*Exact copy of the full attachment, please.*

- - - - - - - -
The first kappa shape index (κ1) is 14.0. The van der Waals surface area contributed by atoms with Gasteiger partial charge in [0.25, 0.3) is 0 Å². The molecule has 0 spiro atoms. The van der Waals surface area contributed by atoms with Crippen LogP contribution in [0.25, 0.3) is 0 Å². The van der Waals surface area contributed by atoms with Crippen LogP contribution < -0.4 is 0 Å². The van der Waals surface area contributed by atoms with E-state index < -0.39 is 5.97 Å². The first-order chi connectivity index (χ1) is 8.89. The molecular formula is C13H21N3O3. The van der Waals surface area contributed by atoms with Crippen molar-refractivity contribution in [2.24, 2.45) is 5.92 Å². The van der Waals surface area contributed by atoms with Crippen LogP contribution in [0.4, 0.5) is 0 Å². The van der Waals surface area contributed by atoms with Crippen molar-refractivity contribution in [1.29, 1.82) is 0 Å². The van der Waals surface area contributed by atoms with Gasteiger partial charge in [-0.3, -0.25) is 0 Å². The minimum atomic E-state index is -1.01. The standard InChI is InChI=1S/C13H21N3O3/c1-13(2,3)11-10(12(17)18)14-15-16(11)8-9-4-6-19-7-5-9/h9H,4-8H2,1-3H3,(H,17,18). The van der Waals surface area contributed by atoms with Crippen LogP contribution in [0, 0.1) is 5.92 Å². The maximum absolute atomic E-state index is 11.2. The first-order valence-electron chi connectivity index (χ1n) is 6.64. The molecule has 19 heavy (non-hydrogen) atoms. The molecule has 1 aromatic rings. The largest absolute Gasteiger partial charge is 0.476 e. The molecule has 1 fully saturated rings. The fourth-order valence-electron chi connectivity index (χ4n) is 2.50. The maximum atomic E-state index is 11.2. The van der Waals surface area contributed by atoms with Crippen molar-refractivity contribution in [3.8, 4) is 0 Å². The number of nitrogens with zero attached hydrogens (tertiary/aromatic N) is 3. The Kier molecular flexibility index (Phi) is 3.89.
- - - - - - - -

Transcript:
The first kappa shape index (κ1) is 14.0. The van der Waals surface area contributed by atoms with Gasteiger partial charge in [0.25, 0.3) is 0 Å². The molecule has 0 spiro atoms. The van der Waals surface area contributed by atoms with Crippen LogP contribution in [0.25, 0.3) is 0 Å². The van der Waals surface area contributed by atoms with Crippen LogP contribution < -0.4 is 0 Å². The van der Waals surface area contributed by atoms with E-state index < -0.39 is 5.97 Å². The first-order chi connectivity index (χ1) is 8.89. The molecular formula is C13H21N3O3. The van der Waals surface area contributed by atoms with Crippen molar-refractivity contribution in [2.24, 2.45) is 5.92 Å². The van der Waals surface area contributed by atoms with Crippen LogP contribution in [0.4, 0.5) is 0 Å². The van der Waals surface area contributed by atoms with Crippen molar-refractivity contribution in [1.29, 1.82) is 0 Å². The van der Waals surface area contributed by atoms with Gasteiger partial charge in [-0.3, -0.25) is 0 Å². The minimum atomic E-state index is -1.01. The standard InChI is InChI=1S/C13H21N3O3/c1-13(2,3)11-10(12(17)18)14-15-16(11)8-9-4-6-19-7-5-9/h9H,4-8H2,1-3H3,(H,17,18). The van der Waals surface area contributed by atoms with Crippen LogP contribution in [0, 0.1) is 5.92 Å². The maximum absolute atomic E-state index is 11.2. The first-order valence-electron chi connectivity index (χ1n) is 6.64. The molecule has 19 heavy (non-hydrogen) atoms. The molecule has 1 aromatic rings. The largest absolute Gasteiger partial charge is 0.476 e. The molecule has 1 fully saturated rings. The fourth-order valence-electron chi connectivity index (χ4n) is 2.50. The maximum atomic E-state index is 11.2. The van der Waals surface area contributed by atoms with Crippen molar-refractivity contribution in [3.8, 4) is 0 Å². The number of nitrogens with zero attached hydrogens (tertiary/aromatic N) is 3. The Kier molecular flexibility index (Phi) is 3.89.